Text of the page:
How to Best Prevent Bug Bites, and What to Do if Bitten
Summer is steadily approaching, and the warmer it gets, the more likely you are to head outdoors. Unfortunately, with the great outdoors come insects, which often lead to bites. Although there are thousands of types of bugs, the most common insects you may encounter while outside include mosquitoes, ticks, fleas, and spiders. Bites may be minor, or they may lead to an allergic reaction or localized reaction if not treated appropriately.
Keep in mind, insect bites are different from insect stings. Stings can also cause allergic reactions or local irritations, but may be more serious, leading to life-threatening anaphylaxis. When bitten by an insect, it uses its mouth, meaning the insect can transfer blood from other people or animals they previously bit. Gross, right? Mosquitoes are primary examples of insects that can transfer blood from person to person. However, stinging insects use a special stinger that injects venom directly into the skin. Examples of stinging insects are bees and wasps.
Common Reactions to Bug Bites
As we mentioned earlier, bug bites may vary from causing a minor annoyance to a serious reaction. Some of the most common reactions to bites include:
- Localized Reactions – This is the most common reaction to an insect bite. As a result of the bite, an individual may develop an inflammatory response at the puncture site that can appear within minutes of contact. Redness, itching, or swelling may occur. If treated within a timely manner, these symptoms can resolve within hours.
- Rashes – A rash, characterized by itchy, reddened areas on the skin, can lead to fluid-filled blisters. Commonly seen in children between the ages of two to 10 years old, this condition (also known as insect bite-induced hypersensitivity) is caused by fleas, bed bugs, and mosquitoes.
- Systemic Allergic Reactions – These types of reactions are more serious in nature, and most often result from bee stings. Systemic reactions include generalized itching or swelling of the entire body, swelling of the tongue or throat, difficulty breathing or wheezing, and loss of consciousness.
Tick bites are most concerning due to the chance of disease transmission. Ticks can transmit infections such as Lyme Disease, Rocky Mountain Spotted Fever, Human Ehrlichiosis, Babesiosis, or Tularemia (depending on the region you live in the United States). Ticks are commonly found in grassy areas and shrubs, and attach easily to humans or pets. If you discover a tick on your body, remove the tick from your skin using tweezers immediately. It’s essential you remove all parts of the tick from your skin, as infections occur after a tick has been attached to the skin for several hours. If you are unable to remove the tick on your own, you will need to seek medical attention for assistance.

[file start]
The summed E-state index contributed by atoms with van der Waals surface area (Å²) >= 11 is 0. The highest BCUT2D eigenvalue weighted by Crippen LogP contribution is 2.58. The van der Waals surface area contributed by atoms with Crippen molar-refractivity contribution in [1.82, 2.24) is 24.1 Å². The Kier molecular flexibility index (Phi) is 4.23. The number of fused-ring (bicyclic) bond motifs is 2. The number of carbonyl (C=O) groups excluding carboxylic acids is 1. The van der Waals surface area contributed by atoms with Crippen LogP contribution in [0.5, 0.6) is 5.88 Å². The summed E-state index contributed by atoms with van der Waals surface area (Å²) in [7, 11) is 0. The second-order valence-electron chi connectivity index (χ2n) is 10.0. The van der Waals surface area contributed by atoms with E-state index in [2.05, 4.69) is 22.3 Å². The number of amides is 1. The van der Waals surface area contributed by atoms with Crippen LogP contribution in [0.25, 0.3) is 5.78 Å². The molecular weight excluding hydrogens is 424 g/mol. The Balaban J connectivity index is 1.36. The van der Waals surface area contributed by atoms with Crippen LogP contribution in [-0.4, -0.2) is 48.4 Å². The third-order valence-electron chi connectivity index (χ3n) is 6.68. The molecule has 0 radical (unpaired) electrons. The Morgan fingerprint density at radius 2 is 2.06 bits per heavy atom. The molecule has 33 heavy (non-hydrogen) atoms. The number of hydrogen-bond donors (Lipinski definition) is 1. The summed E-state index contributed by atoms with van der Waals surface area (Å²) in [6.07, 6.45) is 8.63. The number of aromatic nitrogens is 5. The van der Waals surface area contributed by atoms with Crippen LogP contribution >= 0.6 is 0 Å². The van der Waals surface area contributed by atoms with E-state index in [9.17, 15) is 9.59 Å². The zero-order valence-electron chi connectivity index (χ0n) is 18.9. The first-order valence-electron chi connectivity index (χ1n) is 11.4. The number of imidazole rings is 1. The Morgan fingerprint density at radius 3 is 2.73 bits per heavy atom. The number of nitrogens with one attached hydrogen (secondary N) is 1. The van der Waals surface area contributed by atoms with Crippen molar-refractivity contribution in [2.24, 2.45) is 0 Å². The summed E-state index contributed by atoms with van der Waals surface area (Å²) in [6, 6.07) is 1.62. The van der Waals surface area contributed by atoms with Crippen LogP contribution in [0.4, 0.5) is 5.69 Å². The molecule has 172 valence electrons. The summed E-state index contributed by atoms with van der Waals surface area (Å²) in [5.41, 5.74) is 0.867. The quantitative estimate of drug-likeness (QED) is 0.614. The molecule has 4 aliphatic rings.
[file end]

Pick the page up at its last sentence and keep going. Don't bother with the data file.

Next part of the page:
Most individuals think they have been bitten by a spider when they see a possible bug bite. But, believe it or not, spider bites are not very common. However, if they do occur, you should take immediate action. Common insect bites are often misdiagnosed as spider bites, because the symptoms of a spider bite are very similar to those of an insect bite. Symptoms include redness, swelling, and in more serious cases, sweating, muscle pain, flu-like symptoms, and abdominal pain.
Necrosis can also occur, which happens when the center of the bite turns dark red, blue, or black, and dries out and develops into a “sore.” Typically, this happens a few days after the bite. If you believe you’ve been bitten by a spider, it’s important to try and figure out the type of spider that you might have come in contact with.
Ways to Prevent Bug Bites
Avoiding bug bites and bee stings doesn’t have to be difficult! In fact, there are several things you can do to help your outdoor adventures be as bug-free as possible.
- Wear shoes, long-sleeved shirts, and long pants outside.
- Use bug spray or insect repellant.
- Stay inside at dawn and dusk, when insects are more active.
- Drain areas of standing water around your home.
- Keep food and drinks covered while outside.
- Stay calm if you see a bee, instead of running.
- Avoid standing on or near ant mounds.
- Contact your local pest control service to get rid of any insect nests in or near your home.
For individuals that are highly sensitive to insect bites or stings, using an Epi-pen is essential to prevent anaphylaxis. Anaphylaxis can occur within seconds to minutes of exposure. Common symptoms include constriction of the airway, swollen tongue or throat, and weak or rapid pulse. These symptoms require immediate medical treatment.
Treatment for Bug Bites
What should you do if you or your child get bitten? There are many things that can be done prior to seeking medical treatment. If you or your child are bitten or stung, here are a few first-line treatments that can be done:
- Wash the area using cool water.
- Keep the area clean and dry.
- Don’t scratch the affected area, even if it itches.
- Apply a cold, damp cloth for soothing relief.
- Apply topical antihistamines (Benadryl or Caladryl) to help with itching.
- Take oral antihistamines ( Benadryl or Chlor-Trimeton) for generalized itching.
- Use Ibuprofen or Tylenol for general discomfort.
Seek medical care immediately if you develop the following symptoms:
- Swelling in the face, tongue, or neck
- Dizziness or fainting
You should also seek further treatment if you develop any of the following symptoms of infection:
- Increasing redness of the affected area
- Drainage from the affected area
- Warmth from the infected area
- Increased pain and swelling
We’re Here to Help
If you find yourself in need of medical care due to bug bites or bee stings this summer, our competent and caring team of medical providers at InstaCare are waiting to help you. Reserve your spot now for a same-day or next-day visit at instacarecheckin.com.
Christie Leath, FNP-C at InstaCare.